Peak & Prairie
April / May 1998
The Ten Essentials (and Then Some)
by Roger Wendell, Chapter Outings Chair
As the Chapter's new Outings Chair, I encourage, almost insist, that we spend more time with nature. I hope to devote future articles to destinations, low impact techniques, and the interesting experiences to be found outdoors. First, we need to look at some basic safety items that should be included in every daypack. Each member of any outing should always carry at least these basic items in case of an emergency. (Remember, reading a short essay like this is not sufficient preparation for an outdoor experience.)
1. Map - Topographic "Quad" (US Geological Survey, 7.5 minute Quadrangles are inexpensive and available everywhere).
2. Compass with straight edge - GPS units can be useful but are not reliable.
3. Matches and Fire Starter - A good supply of matches (protected against moisture) and at least two butane lighters. "Fire Starter" is any type of material that can be used to ensure that the fire stays lit and grows, even during wet conditions (i.e. candles or chemical and wax preparations available at outdoor and surplus stores).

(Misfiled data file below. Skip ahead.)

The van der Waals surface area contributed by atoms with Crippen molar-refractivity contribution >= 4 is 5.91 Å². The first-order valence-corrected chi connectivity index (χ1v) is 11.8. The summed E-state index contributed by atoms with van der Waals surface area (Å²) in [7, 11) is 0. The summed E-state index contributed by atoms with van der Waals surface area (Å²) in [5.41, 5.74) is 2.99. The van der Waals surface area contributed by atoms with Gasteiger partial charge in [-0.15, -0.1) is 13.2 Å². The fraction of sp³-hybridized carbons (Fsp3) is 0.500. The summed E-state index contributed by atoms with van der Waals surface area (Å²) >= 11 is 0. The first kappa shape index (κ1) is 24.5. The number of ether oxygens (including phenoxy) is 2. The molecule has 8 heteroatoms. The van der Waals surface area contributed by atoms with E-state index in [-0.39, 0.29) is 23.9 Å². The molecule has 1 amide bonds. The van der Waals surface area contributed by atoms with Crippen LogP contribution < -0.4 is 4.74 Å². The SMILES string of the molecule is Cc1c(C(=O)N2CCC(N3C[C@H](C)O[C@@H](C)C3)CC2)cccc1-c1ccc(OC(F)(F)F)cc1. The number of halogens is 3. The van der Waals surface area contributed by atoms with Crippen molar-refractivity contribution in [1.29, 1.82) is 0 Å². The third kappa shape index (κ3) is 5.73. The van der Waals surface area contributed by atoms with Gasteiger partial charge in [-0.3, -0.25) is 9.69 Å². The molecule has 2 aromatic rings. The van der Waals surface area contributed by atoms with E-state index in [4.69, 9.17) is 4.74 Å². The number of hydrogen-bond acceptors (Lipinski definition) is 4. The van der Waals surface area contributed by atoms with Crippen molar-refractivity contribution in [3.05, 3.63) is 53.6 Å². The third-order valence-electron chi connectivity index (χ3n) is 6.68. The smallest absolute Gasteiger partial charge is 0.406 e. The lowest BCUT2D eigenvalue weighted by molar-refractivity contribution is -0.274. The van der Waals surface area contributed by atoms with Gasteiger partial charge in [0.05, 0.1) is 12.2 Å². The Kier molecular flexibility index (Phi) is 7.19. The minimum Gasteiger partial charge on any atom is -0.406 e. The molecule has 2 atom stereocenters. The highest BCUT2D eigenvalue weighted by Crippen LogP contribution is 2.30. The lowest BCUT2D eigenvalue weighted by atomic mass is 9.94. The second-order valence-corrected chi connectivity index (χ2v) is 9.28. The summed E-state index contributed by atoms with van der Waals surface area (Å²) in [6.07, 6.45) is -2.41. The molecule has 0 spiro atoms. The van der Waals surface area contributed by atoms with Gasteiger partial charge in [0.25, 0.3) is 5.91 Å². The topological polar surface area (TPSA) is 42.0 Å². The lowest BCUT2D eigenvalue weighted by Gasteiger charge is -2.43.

4. Headlamp or Flashlight with extra bulb and batteries. Headlamps are preferred because they free your hands for other tasks.
5. Extra water and food - Always carry plenty of water, along with water purification device and/or chemicals.
6. Extra Clothing, however, no cotton! Cotton retains moisture and loses its ability to insulate - a very dangerous combination in the high country. Wool, polyester, and synthetics are vastly superior. An extra pair of heavy weight socks are also a "must."
7. First Aid Supplies - First Aid training is strongly recommended.
8. Pocket Knife - I like the ones full of gadgets that have at least one solid, traditional blade.
9. Bivy Gear - "Space" blanket, large lawn bags, 50 feet of cord, and a thermal pad. The space blanket can be used as a temporary shelter or signalling device. Large garbage bags can be used to reinforce your shelter, as additional raingear, makeshift sleeping bags, etc.
10. Sun Protection - Sunglasses and sunscreen.
Optional items I like to carry include:
Avalanche Beacon Whistle - Carries farther than shouting.
Gaiters - Excellent ankle and leg protection in the snow, mud, heavy brush and scree-strewn slopes.
Sierra Cup - Excellent for melting snow or cooking in, worthless for drinking hot liquids.
Each individual, regardless of the group's size, must carry at least the
Ten Essentials. This rule applies even to "inseparable" couples who share tents
and sleeping bags - there's a chance you could get separated and will have to spend some
time alone. The Ten Essentials won't guarantee your survival, but they will put you way
ahead of those lost day hikers we read about in the papers each year.